Networking vs Cold Calling

Last week, Doug posted:

Rick, I was debating with a fellow networker today the pluses and minuses of networking to get referral leads vs. cold calling to get leads.

Networking takes a significant amount of time, and since you need to give to your network and spend time developing it, it could take months before you get a decent referral. Once you start getting them, they are of good quality referrals with a much higher hit rate.

With cold-calling it’s all a numbers game. How many cold-calls do I need to make to get a certain number of appointments to get a certain number of customers. While not glamorous if you work the system right it seems much more predictable.

The question is, can you really compare one to the other and decide which is best for your business? I tend to shy away from cold-calling because it’s not my strong suit, but how do I know that it might not be a better process when you look at the total amount of time spent cold-calling vs. the time spent over months to build your network.

I know the theory is that my network will grow exponentially and eventually will require less time for the amount of quality referrals it brings, but how do you really know?

Any hints?

Yes, but not anything that you want to hear. Make cold calls. Don’t stop networking. Don’t stop doing anything else. Do trade shows (from both directions). Do a blog. Do advertise and market. Do everything, but do everything to support your cold calling effort. Here’s why.

You can’t control whether there’s a networking event, trade show, or some other opportunity tomorrow, but if your plan says to make 20 calls between 9 and 11 tomorrow morning, you have absolute control over that whether or not it happens. I’ve made my calls from my office (Surprise!), my deck, the beach, my car, a coffee shop. If I’m committed, it happens.

You can stay focused. When you’re networking, it’s a two way street. They’re networking with you, too. So, you have to politely listen to their drivel before you can start telling them how awesome you are. (You know that’s not in my head, but don’t be surprised if you ever run into it in others.) When you’re making cold calls, it’s all about you. True, they may be trying to get you off the phone, but it’s different and planned for. You might find yourself actually getting interested in someone’s drivel at an event, and you forget what you’re there for.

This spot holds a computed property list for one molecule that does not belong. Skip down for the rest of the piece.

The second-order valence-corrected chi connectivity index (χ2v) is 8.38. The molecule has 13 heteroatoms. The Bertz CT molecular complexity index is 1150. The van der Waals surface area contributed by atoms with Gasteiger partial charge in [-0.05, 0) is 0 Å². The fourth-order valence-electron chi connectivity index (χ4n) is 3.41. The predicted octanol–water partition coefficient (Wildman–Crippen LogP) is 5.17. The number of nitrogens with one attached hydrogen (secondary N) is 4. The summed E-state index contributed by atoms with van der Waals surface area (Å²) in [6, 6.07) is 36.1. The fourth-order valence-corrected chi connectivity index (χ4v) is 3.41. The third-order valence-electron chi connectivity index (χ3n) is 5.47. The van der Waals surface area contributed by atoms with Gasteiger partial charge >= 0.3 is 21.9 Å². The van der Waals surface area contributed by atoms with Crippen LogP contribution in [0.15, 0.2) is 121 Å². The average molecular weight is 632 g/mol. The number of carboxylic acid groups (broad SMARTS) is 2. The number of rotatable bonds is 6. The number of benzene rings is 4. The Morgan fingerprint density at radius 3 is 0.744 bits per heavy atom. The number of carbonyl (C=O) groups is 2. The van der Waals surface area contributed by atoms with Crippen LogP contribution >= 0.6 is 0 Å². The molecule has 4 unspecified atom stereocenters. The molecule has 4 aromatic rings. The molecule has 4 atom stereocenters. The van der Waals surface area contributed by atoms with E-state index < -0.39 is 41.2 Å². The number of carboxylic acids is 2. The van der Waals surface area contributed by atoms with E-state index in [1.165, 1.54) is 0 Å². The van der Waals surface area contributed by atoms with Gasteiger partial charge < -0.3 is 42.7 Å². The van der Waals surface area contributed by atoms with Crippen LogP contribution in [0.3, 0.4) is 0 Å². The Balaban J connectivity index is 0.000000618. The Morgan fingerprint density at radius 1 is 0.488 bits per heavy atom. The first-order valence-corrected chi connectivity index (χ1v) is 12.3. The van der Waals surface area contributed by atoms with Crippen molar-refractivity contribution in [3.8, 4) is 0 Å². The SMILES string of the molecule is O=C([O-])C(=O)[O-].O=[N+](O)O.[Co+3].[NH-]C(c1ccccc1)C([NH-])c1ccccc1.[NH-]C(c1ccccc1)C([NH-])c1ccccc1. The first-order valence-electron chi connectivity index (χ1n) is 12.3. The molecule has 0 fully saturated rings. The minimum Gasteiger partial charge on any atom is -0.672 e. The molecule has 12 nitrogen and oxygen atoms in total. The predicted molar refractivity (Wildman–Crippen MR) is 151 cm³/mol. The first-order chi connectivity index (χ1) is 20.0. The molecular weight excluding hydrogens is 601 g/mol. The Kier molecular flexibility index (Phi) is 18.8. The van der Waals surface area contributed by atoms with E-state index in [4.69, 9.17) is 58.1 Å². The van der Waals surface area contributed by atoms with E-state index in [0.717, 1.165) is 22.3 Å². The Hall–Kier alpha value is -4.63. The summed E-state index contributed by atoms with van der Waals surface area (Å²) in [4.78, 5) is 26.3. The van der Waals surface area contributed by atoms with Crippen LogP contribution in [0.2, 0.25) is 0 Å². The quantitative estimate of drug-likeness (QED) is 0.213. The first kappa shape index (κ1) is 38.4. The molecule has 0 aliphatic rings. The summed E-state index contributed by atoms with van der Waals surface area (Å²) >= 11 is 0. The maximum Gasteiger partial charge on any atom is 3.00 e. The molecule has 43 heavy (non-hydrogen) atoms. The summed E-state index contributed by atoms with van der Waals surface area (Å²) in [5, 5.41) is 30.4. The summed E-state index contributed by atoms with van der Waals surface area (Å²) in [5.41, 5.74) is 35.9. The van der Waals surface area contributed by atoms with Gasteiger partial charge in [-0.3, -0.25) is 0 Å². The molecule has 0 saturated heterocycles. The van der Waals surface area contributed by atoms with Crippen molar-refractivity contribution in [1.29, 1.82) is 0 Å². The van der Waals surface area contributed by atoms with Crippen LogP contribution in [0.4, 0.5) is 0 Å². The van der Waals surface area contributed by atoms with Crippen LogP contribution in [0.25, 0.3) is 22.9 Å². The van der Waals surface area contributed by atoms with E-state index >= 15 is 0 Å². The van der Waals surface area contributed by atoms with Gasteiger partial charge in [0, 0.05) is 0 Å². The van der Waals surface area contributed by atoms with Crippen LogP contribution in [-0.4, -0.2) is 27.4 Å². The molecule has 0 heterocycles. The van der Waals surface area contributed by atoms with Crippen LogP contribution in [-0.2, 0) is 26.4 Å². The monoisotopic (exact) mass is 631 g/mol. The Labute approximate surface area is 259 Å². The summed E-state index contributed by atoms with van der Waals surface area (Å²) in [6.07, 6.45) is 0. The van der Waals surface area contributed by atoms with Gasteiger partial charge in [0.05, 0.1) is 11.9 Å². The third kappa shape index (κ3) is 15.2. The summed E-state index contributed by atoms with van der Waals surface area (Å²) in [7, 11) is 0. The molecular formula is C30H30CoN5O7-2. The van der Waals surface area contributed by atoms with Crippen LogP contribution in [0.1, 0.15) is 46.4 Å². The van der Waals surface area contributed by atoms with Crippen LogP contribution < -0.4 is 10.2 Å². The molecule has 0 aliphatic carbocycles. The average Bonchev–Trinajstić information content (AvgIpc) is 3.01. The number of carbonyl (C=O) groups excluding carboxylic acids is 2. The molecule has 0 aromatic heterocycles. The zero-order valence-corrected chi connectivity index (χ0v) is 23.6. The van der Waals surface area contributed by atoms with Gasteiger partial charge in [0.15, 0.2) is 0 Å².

I have an associate, Mike Eagan, who is very wise. One day, in his wisdom, he realized that “Successful people regularly do the things that they don’t like to do.” A lot of people prefer to network. Wine, cheese, chicken fingers, nice hotel or restaurant. You get none of that when you cold call.

When I started my collection agency, twenty years ago, I did no advertising and little networking. I went to little league, soccer, and basketball games and practices with my sons at night. I went to parent/teacher meetings, concerts, and plays. I was busy not networking, so I had to do something else. My plan was to make 30 cold calls starting at 9 every morning. 30. Not 29. Not however many I could make between 9 and noon. 30. Monday through Friday. Usually I was done by noon, but sometimes I was still calling at 2. I didn’t make appointments for mornings. If a prospect (or my dentist or anybody else) asked me for a morning meeting, I booked it three months out. If they were serious and needed me sooner, they’d find afternoon availability. I called every business in Holden. Then I called every business in Rutland, then Paxton, then Princeton, then West Boylston, then Sterling. Then I started calling businesses in Worcester, but I never finished. Here’s what happened. I know this is hard to believe, but my cold calling actually worked and I got clients. I was actually spending afternoons being billable. Go figure! I was also actually satisfying my clients, so I was getting a fair amount of referrals. Eventually I got to the point that I was getting enough referrals to reach my growth goals without cold calling and without networking. So I weaned myself from cold calls. Now, the only time that I make cold calls is when somebody asks, “Can you show me how to make a cold call?” and they pay me a ton of money. With all the humility and modest that I can muster, I’ll tell you that they are always impressed; it’s always worth the money to them; and I always have fun. Now, how come it worked for me?
> I was one of Dave Kurlan’s first clients. I signed up when I was 32. I had been to engineering school and had my business degree. I was making money, but realized that I didn’t know it all. I became an avid student. I went to extra classes. I practiced. I asked questions. I got coaching. I hung out with and watched the best. No matter what anybody tells you, you cannot learn it alone. You need to read it, be shown it, have it explained to you, practice it, do it, have somebody watch you do it, have somebody tweak it, until it works. So, if you’d rather do anything, than make cold calls, you’re normal! Don’t sweat it! Call Mike Eagan, TODAY! Tell him you read my blog and you’re ready to be evaluated. Don’t be surprised if he says something like, “I’ll be the judge of that.”. Just suck it up and do what he says.

#1 rule………..Have fun!